The GOP has a good old boy problem

Let us tell the story of a primary, and we don’t have to name names, because the story is the same across the country.

A vacancy occurs in Congress. Who’s going to fill it? The GOP establishment has its favorite son, an amiable fellow who thinks he’d be one heck of a congressman. And then there are other candidates, probably three or four, who lay hold to the label of true conservatism. They fight it out. Leaders of many right-of-center groups endorse the good old boy. The good old boy is hailed for his electability. He may have his flaws, but he can win, we’re assured. So voters nominate and then elect Congressman Good Old Boy.

Congressman Good Old Boy doesn’t give a lick about issues like right to life or limited government. Sure, he may personally believe in some of these things, but they have nothing to do with why he got into politics. The congressman’s focus is on getting re-elected, so he works his darnedest to bring home tens of millions of dollars in earmarks and to impress a cross-section of special interest groups.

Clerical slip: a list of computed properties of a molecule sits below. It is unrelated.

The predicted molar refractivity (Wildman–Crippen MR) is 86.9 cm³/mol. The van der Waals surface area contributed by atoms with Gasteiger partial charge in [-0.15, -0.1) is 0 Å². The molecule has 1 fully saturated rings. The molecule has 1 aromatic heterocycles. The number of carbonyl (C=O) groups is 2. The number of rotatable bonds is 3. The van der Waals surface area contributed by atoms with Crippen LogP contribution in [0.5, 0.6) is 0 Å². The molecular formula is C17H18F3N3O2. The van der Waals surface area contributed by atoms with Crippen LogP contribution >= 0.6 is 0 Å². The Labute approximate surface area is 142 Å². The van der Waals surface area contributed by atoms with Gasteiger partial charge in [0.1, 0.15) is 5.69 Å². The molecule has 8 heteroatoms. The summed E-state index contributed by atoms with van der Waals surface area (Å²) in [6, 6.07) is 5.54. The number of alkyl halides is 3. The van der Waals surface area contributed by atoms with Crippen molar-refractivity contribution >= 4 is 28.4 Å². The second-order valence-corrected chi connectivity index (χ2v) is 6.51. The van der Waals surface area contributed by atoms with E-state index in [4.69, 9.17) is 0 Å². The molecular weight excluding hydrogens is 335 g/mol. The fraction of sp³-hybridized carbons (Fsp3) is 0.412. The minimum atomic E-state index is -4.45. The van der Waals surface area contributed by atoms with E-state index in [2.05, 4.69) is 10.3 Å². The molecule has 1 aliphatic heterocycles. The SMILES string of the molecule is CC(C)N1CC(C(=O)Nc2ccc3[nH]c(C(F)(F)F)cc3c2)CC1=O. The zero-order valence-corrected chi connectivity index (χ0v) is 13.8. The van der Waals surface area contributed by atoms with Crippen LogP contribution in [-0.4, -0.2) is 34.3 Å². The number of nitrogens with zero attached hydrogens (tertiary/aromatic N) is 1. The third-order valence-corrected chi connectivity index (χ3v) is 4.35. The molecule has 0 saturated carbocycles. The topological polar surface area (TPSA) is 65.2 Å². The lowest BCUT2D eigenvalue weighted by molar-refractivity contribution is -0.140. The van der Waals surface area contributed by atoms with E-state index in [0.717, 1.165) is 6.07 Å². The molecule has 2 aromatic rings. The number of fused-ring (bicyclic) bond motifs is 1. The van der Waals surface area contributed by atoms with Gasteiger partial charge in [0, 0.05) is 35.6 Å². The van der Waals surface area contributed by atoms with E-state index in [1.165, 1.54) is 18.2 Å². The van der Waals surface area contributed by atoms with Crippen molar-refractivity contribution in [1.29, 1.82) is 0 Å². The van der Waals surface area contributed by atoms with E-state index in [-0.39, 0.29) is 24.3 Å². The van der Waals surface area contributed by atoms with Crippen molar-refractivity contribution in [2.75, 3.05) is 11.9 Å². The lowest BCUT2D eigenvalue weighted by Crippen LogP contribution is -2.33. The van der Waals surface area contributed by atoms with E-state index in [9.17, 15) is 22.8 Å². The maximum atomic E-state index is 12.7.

Congressman Good Old Boy is focused on appropriating money, doling out favors, defending the party establishment, and getting re-elected. Rinse, lather, and repeat a hundred times, and you have the story of two-thirds of the Republicans in Congress.